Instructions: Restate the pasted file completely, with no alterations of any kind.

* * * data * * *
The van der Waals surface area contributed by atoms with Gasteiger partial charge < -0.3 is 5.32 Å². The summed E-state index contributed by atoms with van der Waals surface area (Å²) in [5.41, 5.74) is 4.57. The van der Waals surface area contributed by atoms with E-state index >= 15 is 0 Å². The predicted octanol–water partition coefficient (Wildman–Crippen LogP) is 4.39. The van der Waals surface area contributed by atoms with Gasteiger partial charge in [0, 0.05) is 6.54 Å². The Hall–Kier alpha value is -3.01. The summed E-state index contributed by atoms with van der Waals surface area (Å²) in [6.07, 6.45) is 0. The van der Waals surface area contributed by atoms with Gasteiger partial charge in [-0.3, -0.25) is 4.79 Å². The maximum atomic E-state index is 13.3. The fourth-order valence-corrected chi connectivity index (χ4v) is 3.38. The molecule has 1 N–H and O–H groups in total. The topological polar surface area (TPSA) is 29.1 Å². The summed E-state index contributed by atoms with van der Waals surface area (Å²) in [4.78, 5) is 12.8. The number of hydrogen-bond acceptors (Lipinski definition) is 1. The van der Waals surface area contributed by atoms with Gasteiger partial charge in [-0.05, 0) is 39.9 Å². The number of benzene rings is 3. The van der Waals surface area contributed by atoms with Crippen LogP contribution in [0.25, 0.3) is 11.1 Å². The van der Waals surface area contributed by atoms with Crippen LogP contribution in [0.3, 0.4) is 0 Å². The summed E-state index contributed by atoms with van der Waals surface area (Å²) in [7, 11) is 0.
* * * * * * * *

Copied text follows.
The van der Waals surface area contributed by atoms with Gasteiger partial charge < -0.3 is 5.32 Å². The summed E-state index contributed by atoms with van der Waals surface area (Å²) in [5.41, 5.74) is 4.57. The van der Waals surface area contributed by atoms with E-state index >= 15 is 0 Å². The predicted octanol–water partition coefficient (Wildman–Crippen LogP) is 4.39. The van der Waals surface area contributed by atoms with Gasteiger partial charge in [0, 0.05) is 6.54 Å². The Hall–Kier alpha value is -3.01. The summed E-state index contributed by atoms with van der Waals surface area (Å²) in [6.07, 6.45) is 0. The van der Waals surface area contributed by atoms with Gasteiger partial charge in [-0.3, -0.25) is 4.79 Å². The maximum atomic E-state index is 13.3. The fourth-order valence-corrected chi connectivity index (χ4v) is 3.38. The molecule has 1 N–H and O–H groups in total. The topological polar surface area (TPSA) is 29.1 Å². The summed E-state index contributed by atoms with van der Waals surface area (Å²) in [4.78, 5) is 12.8. The number of hydrogen-bond acceptors (Lipinski definition) is 1. The van der Waals surface area contributed by atoms with Gasteiger partial charge in [-0.05, 0) is 39.9 Å². The number of benzene rings is 3. The van der Waals surface area contributed by atoms with Crippen LogP contribution in [0.25, 0.3) is 11.1 Å². The van der Waals surface area contributed by atoms with Crippen LogP contribution in [0.3, 0.4) is 0 Å². The summed E-state index contributed by atoms with van der Waals surface area (Å²) in [7, 11) is 0.